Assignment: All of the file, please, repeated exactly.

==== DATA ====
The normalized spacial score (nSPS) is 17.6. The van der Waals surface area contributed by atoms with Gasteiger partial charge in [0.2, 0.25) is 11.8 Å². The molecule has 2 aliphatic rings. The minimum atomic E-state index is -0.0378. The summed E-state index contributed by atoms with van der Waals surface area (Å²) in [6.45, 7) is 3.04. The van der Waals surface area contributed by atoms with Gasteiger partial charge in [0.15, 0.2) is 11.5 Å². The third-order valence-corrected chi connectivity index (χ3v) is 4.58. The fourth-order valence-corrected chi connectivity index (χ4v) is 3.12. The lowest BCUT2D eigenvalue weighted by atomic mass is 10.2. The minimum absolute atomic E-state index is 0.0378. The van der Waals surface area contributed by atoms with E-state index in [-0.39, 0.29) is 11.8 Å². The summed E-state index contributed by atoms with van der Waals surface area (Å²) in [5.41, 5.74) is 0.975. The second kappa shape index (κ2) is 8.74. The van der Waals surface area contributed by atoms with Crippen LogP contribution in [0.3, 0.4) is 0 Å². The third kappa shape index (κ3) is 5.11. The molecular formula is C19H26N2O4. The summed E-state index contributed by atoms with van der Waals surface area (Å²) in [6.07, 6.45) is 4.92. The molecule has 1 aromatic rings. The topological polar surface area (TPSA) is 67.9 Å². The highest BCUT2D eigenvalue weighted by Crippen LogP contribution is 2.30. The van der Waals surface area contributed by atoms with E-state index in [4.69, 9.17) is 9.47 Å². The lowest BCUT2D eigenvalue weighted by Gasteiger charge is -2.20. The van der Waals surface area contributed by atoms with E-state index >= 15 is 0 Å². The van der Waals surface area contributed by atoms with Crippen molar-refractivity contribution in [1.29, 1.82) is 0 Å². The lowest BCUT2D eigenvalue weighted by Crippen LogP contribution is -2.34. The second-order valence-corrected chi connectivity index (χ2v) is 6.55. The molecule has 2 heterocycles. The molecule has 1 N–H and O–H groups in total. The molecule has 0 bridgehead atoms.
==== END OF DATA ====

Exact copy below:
The normalized spacial score (nSPS) is 17.6. The van der Waals surface area contributed by atoms with Gasteiger partial charge in [0.2, 0.25) is 11.8 Å². The molecule has 2 aliphatic rings. The minimum atomic E-state index is -0.0378. The summed E-state index contributed by atoms with van der Waals surface area (Å²) in [6.45, 7) is 3.04. The van der Waals surface area contributed by atoms with Gasteiger partial charge in [0.15, 0.2) is 11.5 Å². The third-order valence-corrected chi connectivity index (χ3v) is 4.58. The fourth-order valence-corrected chi connectivity index (χ4v) is 3.12. The lowest BCUT2D eigenvalue weighted by atomic mass is 10.2. The minimum absolute atomic E-state index is 0.0378. The van der Waals surface area contributed by atoms with E-state index in [-0.39, 0.29) is 11.8 Å². The summed E-state index contributed by atoms with van der Waals surface area (Å²) in [5.41, 5.74) is 0.975. The second kappa shape index (κ2) is 8.74. The van der Waals surface area contributed by atoms with Crippen LogP contribution in [0.3, 0.4) is 0 Å². The third kappa shape index (κ3) is 5.11. The molecular formula is C19H26N2O4. The summed E-state index contributed by atoms with van der Waals surface area (Å²) in [6.07, 6.45) is 4.92. The molecule has 1 aromatic rings. The topological polar surface area (TPSA) is 67.9 Å². The highest BCUT2D eigenvalue weighted by Crippen LogP contribution is 2.30. The van der Waals surface area contributed by atoms with E-state index in [4.69, 9.17) is 9.47 Å². The lowest BCUT2D eigenvalue weighted by Gasteiger charge is -2.20. The van der Waals surface area contributed by atoms with E-state index >= 15 is 0 Å². The van der Waals surface area contributed by atoms with Crippen molar-refractivity contribution in [1.29, 1.82) is 0 Å². The lowest BCUT2D eigenvalue weighted by Crippen LogP contribution is -2.34. The second-order valence-corrected chi connectivity index (χ2v) is 6.55. The molecule has 2 heterocycles. The molecule has 1 N–H and O–H groups in total. The molecule has 0 bridgehead atoms.